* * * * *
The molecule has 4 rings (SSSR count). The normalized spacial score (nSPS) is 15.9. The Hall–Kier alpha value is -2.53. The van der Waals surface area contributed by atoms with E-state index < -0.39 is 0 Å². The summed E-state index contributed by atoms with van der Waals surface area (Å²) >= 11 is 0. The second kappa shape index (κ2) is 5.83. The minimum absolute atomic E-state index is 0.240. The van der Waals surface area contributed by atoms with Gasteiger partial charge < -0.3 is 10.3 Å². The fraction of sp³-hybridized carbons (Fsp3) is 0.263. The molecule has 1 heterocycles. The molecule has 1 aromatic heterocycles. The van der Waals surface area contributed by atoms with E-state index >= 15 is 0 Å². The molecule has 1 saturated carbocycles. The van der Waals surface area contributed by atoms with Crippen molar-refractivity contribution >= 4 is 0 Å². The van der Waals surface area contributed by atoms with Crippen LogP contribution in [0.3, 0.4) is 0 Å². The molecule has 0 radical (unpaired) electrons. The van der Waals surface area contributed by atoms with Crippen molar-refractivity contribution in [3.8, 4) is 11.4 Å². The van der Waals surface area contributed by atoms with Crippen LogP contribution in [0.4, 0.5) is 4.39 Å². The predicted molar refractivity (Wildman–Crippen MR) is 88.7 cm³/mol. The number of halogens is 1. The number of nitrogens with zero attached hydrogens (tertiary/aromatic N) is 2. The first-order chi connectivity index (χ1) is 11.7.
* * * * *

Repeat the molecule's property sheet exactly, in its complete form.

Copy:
The molecule has 4 rings (SSSR count). The normalized spacial score (nSPS) is 15.9. The Hall–Kier alpha value is -2.53. The van der Waals surface area contributed by atoms with E-state index < -0.39 is 0 Å². The summed E-state index contributed by atoms with van der Waals surface area (Å²) >= 11 is 0. The second kappa shape index (κ2) is 5.83. The minimum absolute atomic E-state index is 0.240. The van der Waals surface area contributed by atoms with Gasteiger partial charge < -0.3 is 10.3 Å². The fraction of sp³-hybridized carbons (Fsp3) is 0.263. The molecule has 1 heterocycles. The molecule has 1 aromatic heterocycles. The van der Waals surface area contributed by atoms with E-state index >= 15 is 0 Å². The molecule has 1 saturated carbocycles. The van der Waals surface area contributed by atoms with Crippen molar-refractivity contribution >= 4 is 0 Å². The van der Waals surface area contributed by atoms with Crippen LogP contribution in [0.3, 0.4) is 0 Å². The molecule has 0 radical (unpaired) electrons. The van der Waals surface area contributed by atoms with Crippen molar-refractivity contribution in [3.8, 4) is 11.4 Å². The van der Waals surface area contributed by atoms with Crippen LogP contribution in [0.4, 0.5) is 4.39 Å². The predicted molar refractivity (Wildman–Crippen MR) is 88.7 cm³/mol. The number of halogens is 1. The number of nitrogens with zero attached hydrogens (tertiary/aromatic N) is 2. The first-order chi connectivity index (χ1) is 11.7.